Abrahamian was provided a unique vantage into life in North Korea that belies stereotypes rampant in the media, revealing instead North Koreans as individuals ranging from true believers in the system to cynics wishing the Stalinist experiment would just end; from introverts to bubbly chatterboxes, optimists to pessimists. He sees a North Korea that is changing, invalidating some assumptions held in the West, but perhaps reinforcing others.
Amid his stories of coping with the North Korean system, of the foreigners who frequent Pyongyang, and of everyday relationships, Abrahamian explores the challenges of teaching the inherently political subject of economics in a system where everyone must self-regulate their own minds; he looks at the role of women in the North Korean economy, and their exclusion from leadership; and he discusses how information is restricted, propaganda is distributed and internalized, and even how Pyongyang’s nominally illicit property market functions. Along with these stories, he interweaves the historical events that have led to today’s North Korea.
Drawing on the breadth of the author’s in-country experience, Being in North Korea combines the intellectual rigor of a scholar with a writing style that will appeal to a general audience. Through the personal elements of a memoir that provide insights into North Korean society, readers will come away with a more realistic picture of the country and its people, and a better idea of what the future may hold for the nation.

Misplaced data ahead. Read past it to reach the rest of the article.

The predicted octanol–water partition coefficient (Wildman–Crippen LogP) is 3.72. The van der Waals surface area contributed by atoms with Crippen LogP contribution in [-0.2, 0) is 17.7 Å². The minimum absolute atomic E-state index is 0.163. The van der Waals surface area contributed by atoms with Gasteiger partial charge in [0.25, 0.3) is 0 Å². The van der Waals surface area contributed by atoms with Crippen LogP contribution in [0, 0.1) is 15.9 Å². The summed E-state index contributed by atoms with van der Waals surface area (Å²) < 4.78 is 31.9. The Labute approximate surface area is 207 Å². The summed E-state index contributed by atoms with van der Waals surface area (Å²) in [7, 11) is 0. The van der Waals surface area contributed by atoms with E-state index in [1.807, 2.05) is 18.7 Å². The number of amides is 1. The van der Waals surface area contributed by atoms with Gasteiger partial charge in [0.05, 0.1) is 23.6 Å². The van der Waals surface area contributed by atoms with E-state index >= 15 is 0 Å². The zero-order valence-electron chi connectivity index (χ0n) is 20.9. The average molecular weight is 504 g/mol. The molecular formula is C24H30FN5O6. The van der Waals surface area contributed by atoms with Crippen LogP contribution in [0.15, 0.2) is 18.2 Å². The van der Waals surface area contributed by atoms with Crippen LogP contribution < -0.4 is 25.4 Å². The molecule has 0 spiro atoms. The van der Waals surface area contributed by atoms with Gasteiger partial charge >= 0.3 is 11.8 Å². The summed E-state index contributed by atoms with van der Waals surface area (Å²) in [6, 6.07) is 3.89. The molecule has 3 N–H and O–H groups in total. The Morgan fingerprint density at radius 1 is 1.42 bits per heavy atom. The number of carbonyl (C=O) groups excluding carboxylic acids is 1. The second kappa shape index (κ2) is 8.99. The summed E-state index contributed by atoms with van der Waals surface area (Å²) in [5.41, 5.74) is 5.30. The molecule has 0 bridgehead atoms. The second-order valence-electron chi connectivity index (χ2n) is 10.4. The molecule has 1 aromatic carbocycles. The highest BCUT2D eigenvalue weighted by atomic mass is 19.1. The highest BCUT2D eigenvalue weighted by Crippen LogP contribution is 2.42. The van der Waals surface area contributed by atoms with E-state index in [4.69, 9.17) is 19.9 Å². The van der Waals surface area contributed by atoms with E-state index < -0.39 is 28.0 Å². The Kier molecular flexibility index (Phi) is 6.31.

Being in North Korea is published by the Walter H. Shorenstein Asia-Pacific Research Center in its book series distributed by the Brookings Institution Press.
Click below to download an excerpt from Being in North Korea, including the Preface and Chapter 1.
Watch Abrahamian Discuss the Book
Being in North Korea: Complete Conversation
Part 1: Teaching Entrepreneurship in the DPRK
Part 2: On Life in the DPRK
Part 3: Humorous Scenes in the DPRK - Excerpt from Chapter 5
Part 4: North Korea Policy and US-DPRK Diplomacy
Part 5: Saying Goodbye in the DPRK - Excerpt from Chapter 10
Meet the Author
Andray Abrahamian is a non-resident fellow at the Korea Economic Institute, a visiting scholar at George Mason University Korea, and a senior adjunct fellow at Pacific Forum. During the 2018-19 academic year, he was the Koret Fellow in Korean Studies at Stanford University’s Shorenstein Asia-Pacific Research Center.
Andray was heavily involved in Choson Exchange, a nonprofit organization that trains North Koreans in economic policy and entrepreneurship, where he previously served as executive director and research director. That work, along with sporting exchanges and a TB project, has taken him to the DPRK over 30 times. He has also lived in Myanmar, where he taught at Yangon University and consulted for a risk management company. His research comparing the two countries resulted in the publication of North Korea and Myanmar: Divergent Paths (McFarland, 2018). His expert commentary on Korea and Myanmar has appeared in numerous outlets, including the New York Times, the Washington Post, Foreign Policy, and Reuters.
Andray holds a PhD in international relations from the University of Ulsan, South Korea, and an MA from the University of Sussex, where he studied media discourse on North Korea and the U.S.-ROK alliance. He speaks Korean, sometimes with a Pyongyang accent.